So I’m a cloudspotter now

Gavin Pretor-Pinney is the founder of the Cloud Appreciation Society and author of the main work of reference on the subject, The Cloudspotter’s Guide. You might call him the Steve Jobs of clouds, one of those people who has created a globe-spanning project out of nothing. In the process, however – and this sets him apart from everyone else – he’s always stayed true to the idea of nothing.

Pretor-Pinney felt that we never really do justice to our clouds – the real ones, not the digital ones – because we mainly see them as grey inducers of melancholy that blot out the sun, that chuck out large amounts of water at frequent intervals and always at just the wrong moment, thereby ruining our all-too-brief summer. This may well happen in the UK with a regularity that does indeed damage the cloud’s reputation, but perhaps this phenomenon deserves a more positive spin.

Pretor-Pinney decided to reframe the cloud, not least to defend it against its one-sided depiction in countless pop songs, from Joni Mitchell (Both Sides Now) and Sting (Heavy Cloud No Rain) through to Morrissey (Black Clouds): “We all inhabit the same atmosphere and we all have the same cloud formations appearing above us.”

To draw the issue to people’s attention, he decided to give a public talk in London about the establishment of the Cloud Appreciation Society. Many members of the audience, thinking that he was referring to a project at an advanced stage of completion, went up to him afterwards to ask for membership forms. And so the Cloud Appreciation Society whose founding he had just spoken about somewhat precipitously but ultimately farsightedly, actually came into being.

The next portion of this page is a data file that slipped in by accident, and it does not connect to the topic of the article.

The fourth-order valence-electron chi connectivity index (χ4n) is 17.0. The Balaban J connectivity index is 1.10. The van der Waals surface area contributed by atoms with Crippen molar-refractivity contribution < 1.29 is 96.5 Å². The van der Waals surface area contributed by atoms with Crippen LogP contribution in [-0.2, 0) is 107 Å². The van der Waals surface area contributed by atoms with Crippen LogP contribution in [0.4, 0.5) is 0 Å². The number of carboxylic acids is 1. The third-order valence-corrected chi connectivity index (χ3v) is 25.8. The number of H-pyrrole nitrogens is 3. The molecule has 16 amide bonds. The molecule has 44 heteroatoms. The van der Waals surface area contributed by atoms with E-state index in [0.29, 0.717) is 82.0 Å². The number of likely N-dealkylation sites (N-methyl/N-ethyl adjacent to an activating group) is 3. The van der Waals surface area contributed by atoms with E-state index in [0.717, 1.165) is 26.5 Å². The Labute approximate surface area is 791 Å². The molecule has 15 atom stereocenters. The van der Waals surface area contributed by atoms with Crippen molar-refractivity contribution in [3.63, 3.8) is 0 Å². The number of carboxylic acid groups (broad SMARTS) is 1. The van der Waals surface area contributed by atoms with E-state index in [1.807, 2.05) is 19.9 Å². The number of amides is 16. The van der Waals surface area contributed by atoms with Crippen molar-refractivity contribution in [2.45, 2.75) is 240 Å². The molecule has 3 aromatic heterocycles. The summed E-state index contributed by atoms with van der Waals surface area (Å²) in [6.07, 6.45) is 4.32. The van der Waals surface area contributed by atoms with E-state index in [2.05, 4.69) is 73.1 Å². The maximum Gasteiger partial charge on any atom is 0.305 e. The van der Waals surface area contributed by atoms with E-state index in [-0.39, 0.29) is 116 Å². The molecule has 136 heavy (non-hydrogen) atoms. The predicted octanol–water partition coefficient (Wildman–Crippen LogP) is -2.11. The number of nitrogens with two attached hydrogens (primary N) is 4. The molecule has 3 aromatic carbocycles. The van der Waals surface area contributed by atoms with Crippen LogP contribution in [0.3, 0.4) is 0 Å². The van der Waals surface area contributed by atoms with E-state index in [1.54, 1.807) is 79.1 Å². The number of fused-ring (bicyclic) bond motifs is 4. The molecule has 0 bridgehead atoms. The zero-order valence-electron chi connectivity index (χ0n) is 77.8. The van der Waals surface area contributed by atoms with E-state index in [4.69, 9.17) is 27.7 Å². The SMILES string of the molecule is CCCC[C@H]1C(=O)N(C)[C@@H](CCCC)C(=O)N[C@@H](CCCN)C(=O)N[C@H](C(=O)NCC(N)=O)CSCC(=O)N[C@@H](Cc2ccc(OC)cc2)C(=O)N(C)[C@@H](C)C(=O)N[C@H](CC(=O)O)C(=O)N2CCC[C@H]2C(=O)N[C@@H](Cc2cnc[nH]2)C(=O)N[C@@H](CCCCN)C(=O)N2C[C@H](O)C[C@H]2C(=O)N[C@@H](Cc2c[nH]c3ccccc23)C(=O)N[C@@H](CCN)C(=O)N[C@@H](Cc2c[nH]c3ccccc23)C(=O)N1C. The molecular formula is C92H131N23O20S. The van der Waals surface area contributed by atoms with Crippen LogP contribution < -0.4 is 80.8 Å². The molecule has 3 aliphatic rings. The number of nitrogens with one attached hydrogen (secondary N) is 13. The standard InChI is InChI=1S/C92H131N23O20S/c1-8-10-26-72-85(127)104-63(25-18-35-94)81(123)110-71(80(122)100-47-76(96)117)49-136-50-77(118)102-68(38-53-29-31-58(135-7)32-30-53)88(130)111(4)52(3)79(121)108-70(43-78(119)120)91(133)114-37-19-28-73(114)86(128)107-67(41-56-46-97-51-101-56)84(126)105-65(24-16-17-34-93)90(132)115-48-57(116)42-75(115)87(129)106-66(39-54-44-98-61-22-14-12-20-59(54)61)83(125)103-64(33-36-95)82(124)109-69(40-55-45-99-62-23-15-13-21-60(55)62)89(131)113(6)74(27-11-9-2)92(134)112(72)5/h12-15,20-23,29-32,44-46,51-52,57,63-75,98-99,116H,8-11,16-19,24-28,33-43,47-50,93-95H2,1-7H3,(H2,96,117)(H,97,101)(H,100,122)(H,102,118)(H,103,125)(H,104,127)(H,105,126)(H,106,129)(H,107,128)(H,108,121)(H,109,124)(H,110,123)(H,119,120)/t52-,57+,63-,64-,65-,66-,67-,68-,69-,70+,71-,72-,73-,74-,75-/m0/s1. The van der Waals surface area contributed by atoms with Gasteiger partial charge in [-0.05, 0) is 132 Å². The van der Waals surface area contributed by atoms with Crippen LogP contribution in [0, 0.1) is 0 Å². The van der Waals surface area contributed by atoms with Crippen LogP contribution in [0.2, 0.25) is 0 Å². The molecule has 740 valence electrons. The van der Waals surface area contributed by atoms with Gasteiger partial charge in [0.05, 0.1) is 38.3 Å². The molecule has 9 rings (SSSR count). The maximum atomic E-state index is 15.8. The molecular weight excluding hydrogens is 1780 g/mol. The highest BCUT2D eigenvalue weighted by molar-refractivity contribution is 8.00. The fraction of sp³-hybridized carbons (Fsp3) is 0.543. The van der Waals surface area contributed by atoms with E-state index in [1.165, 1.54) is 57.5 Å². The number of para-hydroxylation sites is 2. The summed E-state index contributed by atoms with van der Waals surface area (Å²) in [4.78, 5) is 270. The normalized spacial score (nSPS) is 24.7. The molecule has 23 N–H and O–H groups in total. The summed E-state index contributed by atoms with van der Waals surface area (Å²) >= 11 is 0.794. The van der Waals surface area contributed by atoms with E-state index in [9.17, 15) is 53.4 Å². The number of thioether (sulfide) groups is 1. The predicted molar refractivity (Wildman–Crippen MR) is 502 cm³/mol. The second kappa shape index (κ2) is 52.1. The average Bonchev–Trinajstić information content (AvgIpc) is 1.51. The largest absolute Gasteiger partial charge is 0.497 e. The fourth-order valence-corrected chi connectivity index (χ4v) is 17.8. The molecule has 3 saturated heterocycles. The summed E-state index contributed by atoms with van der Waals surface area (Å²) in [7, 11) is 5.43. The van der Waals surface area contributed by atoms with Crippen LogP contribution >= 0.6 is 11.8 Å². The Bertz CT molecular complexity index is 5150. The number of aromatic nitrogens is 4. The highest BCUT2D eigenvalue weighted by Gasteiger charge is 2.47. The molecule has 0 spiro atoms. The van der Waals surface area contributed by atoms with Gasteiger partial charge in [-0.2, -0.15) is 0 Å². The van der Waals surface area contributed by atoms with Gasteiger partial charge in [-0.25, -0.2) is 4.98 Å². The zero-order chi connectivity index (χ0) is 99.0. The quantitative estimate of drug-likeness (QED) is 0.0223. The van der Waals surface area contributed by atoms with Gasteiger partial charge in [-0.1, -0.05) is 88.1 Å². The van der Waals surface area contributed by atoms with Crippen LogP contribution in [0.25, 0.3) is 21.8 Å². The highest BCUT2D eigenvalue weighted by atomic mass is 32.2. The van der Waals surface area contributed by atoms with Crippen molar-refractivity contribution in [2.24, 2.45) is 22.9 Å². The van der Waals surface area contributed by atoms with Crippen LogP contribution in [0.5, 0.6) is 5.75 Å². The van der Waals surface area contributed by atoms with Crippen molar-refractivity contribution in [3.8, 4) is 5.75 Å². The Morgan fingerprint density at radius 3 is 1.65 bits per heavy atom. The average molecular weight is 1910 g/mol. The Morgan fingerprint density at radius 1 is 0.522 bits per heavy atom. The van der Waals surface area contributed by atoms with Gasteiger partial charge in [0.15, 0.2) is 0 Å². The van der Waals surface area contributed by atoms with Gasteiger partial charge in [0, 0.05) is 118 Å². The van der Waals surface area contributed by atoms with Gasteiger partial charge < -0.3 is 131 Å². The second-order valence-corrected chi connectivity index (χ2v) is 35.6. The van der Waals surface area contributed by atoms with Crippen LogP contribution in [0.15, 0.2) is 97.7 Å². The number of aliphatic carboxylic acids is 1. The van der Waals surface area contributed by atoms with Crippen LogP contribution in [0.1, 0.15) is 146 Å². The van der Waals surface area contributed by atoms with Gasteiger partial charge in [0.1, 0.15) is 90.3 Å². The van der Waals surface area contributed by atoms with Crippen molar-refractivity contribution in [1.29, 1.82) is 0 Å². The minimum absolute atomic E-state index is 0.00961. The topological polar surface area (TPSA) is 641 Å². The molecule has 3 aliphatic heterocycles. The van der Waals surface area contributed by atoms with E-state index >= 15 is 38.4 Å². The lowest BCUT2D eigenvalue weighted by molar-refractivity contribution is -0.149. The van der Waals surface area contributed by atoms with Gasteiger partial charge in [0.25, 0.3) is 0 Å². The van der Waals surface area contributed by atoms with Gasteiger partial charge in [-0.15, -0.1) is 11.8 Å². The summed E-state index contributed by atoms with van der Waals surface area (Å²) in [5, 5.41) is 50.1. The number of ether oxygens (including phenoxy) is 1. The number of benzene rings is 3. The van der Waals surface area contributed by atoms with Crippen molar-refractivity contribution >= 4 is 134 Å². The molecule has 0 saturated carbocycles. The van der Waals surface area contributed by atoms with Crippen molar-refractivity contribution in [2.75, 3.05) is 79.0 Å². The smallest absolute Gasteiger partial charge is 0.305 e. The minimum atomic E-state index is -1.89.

I will not touch on any of the annual figures, locations and Excel-related details, which aren’t so important for people who prefer to linger in the cloudy parts of the sky. What counts is the fact that now, in late summer 2021 and toward the end of the great pandemic, the Cloud Appreciation Society has become a major part of many people’s lives. Across the world, not just in the UK.

And the Open editorial team will also be applying for group membership. As Gavin Pretor-Pinney says: “I always say that cloudspotting is an excuse. It legitimizes doing nothing, and I think that’s valuable these days. I think this idea of stepping back, of allowing the brain to go into idle mode is really central to creative thought.”


Gevin Pretor-Pinney, The Cloudspotters Guide, 2007
Gevin Pretor-Pinney, The Wave Watcher’s companion, 2010